How to take care of your mental health this Valentine’s Day – yes, it does affect some of us

With the constant bombardment of a “picture perfect” Valentine’s Day in the media, retail outlets and even in the office, there’s more pressure than ever before

How to take care of your mental health this Valentine’s Day – yes

With the constant bombardment of a “picture perfect”
Valentine’s Day in the media, retail outlets and even in the office, there’s
more pressure than ever before

Valentine’s Day is seen as a day to bombard your special someone with lavish gifts or a fancy dinner date in order to show your love and appreciation for them. A lot of people will be looking forward to spending romantic time with their loved ones, but for others, it can feel like unnecessary pressure. So, how can people cope? David Price, CEO and workplace wellbeing expert at Health Assured has revealed four tips to that can keep you mentally healthy this Valentine’s Day.

Most holidays are a time to splurge on gifts as many people give in to societal pressures to go the extra mile for their loved ones – and Valentine’s Day is no exception. But for some of us singletons, living up to the unrealistic expectations of having someone to dote on this day can dampen our mood. Even people in happy, committed relationships can feel pressurised to perform extravagant gestures to somewhat prove their love to their partner.

However, it is important to be positive and focus on the good things around you rather than get hung up on negativity, Mr Price said. By concentrating on the positive things in your life, you will be able to keep yourself in good spirits no matter the weather.

“Keep positive: try your best to concentrate on the
good things around you
,” Mr Price said. “It’s easy to get hung up on negativity, but it’s a lot healthier to look for the things in your life that are going great. Make a list of the things that make you happy and another list of the things you’d like to achieve. Reminding yourself of the former and gradually crossing off the items on the latter will help to keep you smiling throughout the year, and go a long way to keeping your self-esteem up.”

Social media is guilty for creating fantasy world of perfection but truly, nobody really knows what is going on behind the lens. And on Valentine’s Day, many will take the opportunity to post pictures of their grand romantic gestures. Therefore, it can be good to take some time off social media as it can get a bit draining seeing #valentinesday popping up all over your feed, and feeling like you can’t live up to picture perfect ideal image people portray.

“Take a break from your social media,” Mr Price added. “While it’s fun to see what friends and family are getting up to, the barrage of #relationship posts all over Instagram and pictures of engagement rings on Facebook can get a bit draining and you don’t have to be single to feel that.”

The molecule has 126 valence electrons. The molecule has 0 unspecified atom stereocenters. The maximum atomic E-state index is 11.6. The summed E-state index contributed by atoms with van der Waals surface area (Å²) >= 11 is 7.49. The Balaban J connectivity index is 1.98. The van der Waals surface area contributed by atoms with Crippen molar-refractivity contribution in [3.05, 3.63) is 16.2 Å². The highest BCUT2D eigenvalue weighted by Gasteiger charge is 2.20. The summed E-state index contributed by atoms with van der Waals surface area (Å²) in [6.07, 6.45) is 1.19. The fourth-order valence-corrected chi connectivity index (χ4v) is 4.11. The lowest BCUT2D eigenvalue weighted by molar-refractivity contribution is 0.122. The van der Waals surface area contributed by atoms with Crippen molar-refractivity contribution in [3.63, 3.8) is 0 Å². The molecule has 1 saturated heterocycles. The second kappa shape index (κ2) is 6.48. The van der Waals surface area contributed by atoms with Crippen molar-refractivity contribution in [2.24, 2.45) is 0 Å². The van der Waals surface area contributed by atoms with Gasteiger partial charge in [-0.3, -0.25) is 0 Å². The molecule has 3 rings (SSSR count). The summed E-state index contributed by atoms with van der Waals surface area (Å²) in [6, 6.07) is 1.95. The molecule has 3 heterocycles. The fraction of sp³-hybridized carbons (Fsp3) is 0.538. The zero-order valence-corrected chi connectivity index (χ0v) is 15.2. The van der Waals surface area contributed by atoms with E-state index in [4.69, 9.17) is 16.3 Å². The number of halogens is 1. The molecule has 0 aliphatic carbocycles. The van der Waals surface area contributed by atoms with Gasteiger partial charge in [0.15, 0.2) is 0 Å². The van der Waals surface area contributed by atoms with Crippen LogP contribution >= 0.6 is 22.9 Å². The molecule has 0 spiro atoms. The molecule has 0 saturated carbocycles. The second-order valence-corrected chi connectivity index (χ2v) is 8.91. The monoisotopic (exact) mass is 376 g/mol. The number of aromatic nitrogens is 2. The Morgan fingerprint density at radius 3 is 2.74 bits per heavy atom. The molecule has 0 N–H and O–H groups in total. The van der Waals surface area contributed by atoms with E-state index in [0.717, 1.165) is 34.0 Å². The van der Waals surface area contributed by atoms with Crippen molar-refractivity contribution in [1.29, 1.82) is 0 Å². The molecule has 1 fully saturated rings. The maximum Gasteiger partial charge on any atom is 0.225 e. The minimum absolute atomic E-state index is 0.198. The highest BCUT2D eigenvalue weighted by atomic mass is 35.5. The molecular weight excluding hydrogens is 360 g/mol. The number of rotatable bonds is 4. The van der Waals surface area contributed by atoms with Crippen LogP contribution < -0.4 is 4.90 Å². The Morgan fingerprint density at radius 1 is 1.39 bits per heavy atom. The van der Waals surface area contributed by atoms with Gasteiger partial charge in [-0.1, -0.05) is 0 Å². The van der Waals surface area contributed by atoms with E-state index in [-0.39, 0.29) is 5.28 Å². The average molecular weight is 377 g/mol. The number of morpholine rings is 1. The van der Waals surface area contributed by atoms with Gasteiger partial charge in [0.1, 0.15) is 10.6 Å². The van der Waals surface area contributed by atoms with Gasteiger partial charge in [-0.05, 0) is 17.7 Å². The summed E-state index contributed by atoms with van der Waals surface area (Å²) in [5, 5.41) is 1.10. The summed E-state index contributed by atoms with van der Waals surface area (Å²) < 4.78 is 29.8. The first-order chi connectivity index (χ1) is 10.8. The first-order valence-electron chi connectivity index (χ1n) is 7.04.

Not everyone is into Valentine’s Day. Some people might not see the importance in expressing their utmost love to their partner once a year, while others might avoid public displays of affection altogether due to mental illness, introversion or social anxiety. It is important to understand your partner, their needs, concerns and to respect their wishes.

“Take care in relationships: it can be extra-hard at Valentine’s when you or a loved one is coping with a serious mental health issue,” Mr Price said. “While the intent is there, sometimes depression or anxiety can make celebration difficult. Be understanding if your partner doesn’t want grand, sweeping gestures. Someone with
depression and anxiety
or just plain introversion probably won’t appreciate a mariachi band cornering them in a restaurant as you propose. Use your judgment and tailor your day.”

Employers should also take into consideration the mental health of their workers this Valentine’s Day. Some people might become a bit withdrawn if they are spending the day alone or feel overwhelmed when everyone else seems to be celebrating but them. Even a small gesture such as subtly asking how they are can be a great help, and even politely directing them to employee assistance programmes or mental health services that can provide them with the care they need.

“Look out for your people: if you’re an employer, you probably know the people who work for you well,” Mr Price said. “Some of them might become a bit more withdrawn as they face Valentine’s alone, a small gesture like just asking how they’re doing can help. You don’t need to buy them flowers, just let them know
someone cares
. Of course, it’s a good idea to be subtle as well as caring, posters signposting mental health services in the kitchen, or gently suggesting the use of an employee assistance programme are good ways to make sure those who are struggling can get the help they need and deserve.”

Holidays more often than not come with added pressure to perform and give back to our loved ones, and can be hard for those who are spending it alone. With that being said, it is important to take care of ourselves and our mental health first, and to try and look at things from a positive light. And keep in mind, not all is as it seems. It also costs nothing to ask a fellow colleague or employee how they are feeling and show that you care about their welfare.

Latifa Yedroudj
Latifa Yedroudj

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